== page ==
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Outstanding teen Emily raises £1,000 at cake day

Posted onPosted on 25th Feb

Determined teenager Emily Plant has continued her work to raise money and awareness for the charity Coeliac UK — collecting more than £1,000 through a special event in February.

Sixteen-year-old Emily — the current Miss Mansfield Outstanding Teen — travelled around local businesses and venues on 20th February, selling homemade cakes for the charity and collecting £1,030.

Acorn Signs,, Creative Steelwork, DM Furnishings, Elizabeth OrridgePhotography, Hardwick Motor Company / Fix Auto Sutton/ Tool Academy/ADAS, Hall-Fast Industrial Supplies, Happy Feet Dance Studios, The Hair & Beauty Lounge, Kangaroo Teacher Led Childcare, Mansfield Mobility Centre / Warsop Mobility Centre, Mansfield Town FC, Mansfield Rugby Club, My Travel Guys, Mansfield, Ashfield and Warsop News Journal, Oakham Suite, Premier Security 24/7, Quarry Lane Boxing Club, Quick Kits/ Laser / Pemier Powder Coating, Riley & Co, Ron Brooks Mansfield, Rima-Faz Indian Restaurant, Sainsbury’s Mansfield, Stopford Associates, Superstar Speakers, The Tea House Carr Bank, The Towers, United Carpets Kirkby, United Carpets Mansfield, Ulyett Landscapes.

Emily, a student at the Brunts Academy, Mansfield, has already beaten a £3,000 fundraising target she set for herself.

The money will go towards the charity’s monthly magazine, phone apps, new gluten free food, research and support.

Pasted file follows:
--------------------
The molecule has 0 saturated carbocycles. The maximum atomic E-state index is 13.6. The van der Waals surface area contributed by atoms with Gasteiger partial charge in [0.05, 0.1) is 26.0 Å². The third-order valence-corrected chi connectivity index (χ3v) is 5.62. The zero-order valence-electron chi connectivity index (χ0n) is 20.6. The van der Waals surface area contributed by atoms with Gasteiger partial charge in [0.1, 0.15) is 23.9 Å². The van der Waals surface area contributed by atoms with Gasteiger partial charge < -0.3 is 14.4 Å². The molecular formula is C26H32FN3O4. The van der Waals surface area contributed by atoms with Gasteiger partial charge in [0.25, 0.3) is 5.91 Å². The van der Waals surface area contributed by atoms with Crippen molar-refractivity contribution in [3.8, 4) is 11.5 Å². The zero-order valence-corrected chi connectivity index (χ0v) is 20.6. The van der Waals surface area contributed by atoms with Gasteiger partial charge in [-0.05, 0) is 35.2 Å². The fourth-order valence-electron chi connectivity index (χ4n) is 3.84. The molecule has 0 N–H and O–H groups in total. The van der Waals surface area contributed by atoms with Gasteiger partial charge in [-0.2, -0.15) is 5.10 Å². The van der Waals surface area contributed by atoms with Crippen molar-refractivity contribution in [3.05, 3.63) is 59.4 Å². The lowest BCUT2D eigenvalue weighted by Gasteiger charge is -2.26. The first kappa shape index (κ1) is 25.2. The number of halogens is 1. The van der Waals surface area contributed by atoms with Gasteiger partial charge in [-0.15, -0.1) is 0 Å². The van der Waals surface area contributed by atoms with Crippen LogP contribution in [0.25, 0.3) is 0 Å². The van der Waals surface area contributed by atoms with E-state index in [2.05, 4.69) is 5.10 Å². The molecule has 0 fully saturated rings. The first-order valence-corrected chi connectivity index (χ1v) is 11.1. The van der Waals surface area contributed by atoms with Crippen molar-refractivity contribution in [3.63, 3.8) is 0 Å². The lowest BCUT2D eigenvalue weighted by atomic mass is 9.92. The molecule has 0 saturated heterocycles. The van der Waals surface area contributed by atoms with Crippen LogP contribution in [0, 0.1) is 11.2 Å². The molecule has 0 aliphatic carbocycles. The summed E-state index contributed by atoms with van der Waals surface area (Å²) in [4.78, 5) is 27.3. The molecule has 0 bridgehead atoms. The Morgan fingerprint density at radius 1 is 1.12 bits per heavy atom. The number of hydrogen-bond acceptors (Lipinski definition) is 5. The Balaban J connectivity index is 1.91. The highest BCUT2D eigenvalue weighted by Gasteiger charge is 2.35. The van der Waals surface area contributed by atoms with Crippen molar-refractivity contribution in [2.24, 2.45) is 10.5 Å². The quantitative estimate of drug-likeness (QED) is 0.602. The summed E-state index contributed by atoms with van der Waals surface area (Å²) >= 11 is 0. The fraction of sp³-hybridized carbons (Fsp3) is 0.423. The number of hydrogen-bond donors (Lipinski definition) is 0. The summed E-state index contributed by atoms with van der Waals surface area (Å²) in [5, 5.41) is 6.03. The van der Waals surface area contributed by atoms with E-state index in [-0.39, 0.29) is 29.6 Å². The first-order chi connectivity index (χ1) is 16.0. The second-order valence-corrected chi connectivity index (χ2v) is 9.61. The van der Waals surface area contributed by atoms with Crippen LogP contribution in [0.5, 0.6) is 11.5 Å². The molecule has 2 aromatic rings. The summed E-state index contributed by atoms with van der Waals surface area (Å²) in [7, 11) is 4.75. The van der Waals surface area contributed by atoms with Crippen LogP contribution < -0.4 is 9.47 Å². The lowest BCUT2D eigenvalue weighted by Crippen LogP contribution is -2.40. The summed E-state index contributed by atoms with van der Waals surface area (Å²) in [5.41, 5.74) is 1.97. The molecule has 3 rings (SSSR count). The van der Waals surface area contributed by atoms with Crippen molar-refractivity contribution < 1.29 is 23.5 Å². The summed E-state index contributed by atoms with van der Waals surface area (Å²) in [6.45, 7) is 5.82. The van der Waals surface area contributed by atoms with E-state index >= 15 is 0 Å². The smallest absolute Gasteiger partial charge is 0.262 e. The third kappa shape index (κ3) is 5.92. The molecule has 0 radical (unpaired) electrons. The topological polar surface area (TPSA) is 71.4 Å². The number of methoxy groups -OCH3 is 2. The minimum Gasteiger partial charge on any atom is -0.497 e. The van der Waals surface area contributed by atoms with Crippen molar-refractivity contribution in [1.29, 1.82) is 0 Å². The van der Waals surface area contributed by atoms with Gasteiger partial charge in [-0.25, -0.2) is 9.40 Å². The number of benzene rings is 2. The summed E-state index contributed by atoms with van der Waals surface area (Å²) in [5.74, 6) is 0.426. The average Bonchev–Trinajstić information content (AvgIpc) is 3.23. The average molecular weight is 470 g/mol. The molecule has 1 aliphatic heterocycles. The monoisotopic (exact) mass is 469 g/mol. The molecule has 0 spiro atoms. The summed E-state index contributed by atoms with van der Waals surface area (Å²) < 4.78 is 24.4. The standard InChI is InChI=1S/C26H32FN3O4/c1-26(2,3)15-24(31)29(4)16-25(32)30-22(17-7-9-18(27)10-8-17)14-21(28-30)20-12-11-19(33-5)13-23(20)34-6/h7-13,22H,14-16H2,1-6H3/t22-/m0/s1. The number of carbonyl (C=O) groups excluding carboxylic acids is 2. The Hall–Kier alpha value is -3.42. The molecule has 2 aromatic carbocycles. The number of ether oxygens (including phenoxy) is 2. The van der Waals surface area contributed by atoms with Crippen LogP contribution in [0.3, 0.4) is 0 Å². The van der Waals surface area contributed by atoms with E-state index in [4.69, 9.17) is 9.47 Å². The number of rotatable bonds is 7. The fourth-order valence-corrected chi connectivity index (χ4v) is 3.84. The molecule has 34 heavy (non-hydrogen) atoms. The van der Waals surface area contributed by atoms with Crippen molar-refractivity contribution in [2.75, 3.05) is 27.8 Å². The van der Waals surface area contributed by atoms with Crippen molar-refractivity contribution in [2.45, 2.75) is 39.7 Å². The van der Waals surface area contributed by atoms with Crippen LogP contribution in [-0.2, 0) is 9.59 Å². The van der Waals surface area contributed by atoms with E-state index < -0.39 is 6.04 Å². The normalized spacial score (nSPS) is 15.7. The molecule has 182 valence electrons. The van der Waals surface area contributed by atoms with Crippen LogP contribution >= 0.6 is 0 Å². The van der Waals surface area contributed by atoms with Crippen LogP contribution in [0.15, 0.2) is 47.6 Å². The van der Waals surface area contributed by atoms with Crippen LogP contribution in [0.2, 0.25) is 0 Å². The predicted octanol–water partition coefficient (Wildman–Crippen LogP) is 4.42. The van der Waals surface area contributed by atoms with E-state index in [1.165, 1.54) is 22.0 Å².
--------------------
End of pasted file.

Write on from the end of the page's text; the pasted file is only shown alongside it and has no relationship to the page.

“This charity is important to me because I have coeliac disease and know how hard it can be to live with,” she explained.

“After two years of feeling constantly ill and having many hospital tests I was finally diagnosed with coeliac disease.

“Four years later I still battle with the disease everyday. Coeliac UK helps people like me live with coeliac disease. They campaign, research, raise awareness and support people with the condition.”

Coeliac disease causes many symptoms, including muscle wasting, poor appetite, lethargy, mood swings and emotional distress. It can also lead to osteoporosis, anaemia, gut cancer and many other complications.

Emily added: “Eating out is a big part of coeliac disease because you have to avoid so many foods, including bread, cake, biscuits and food containing gluten. This makes eating out very awkward.

“People think coeliac disease is an allergy but it’s not, it’s an auto-immune disease that affects one in 100 people in the UK — with approximately 500,000 yet to be diagnosed.

“Coeliac UK helps people like me live with coeliac disease. They campaign, research, raise awareness and support people with the condition.”

People can support Emily by donating at

Emily is pictured with some of the team at the News Journal.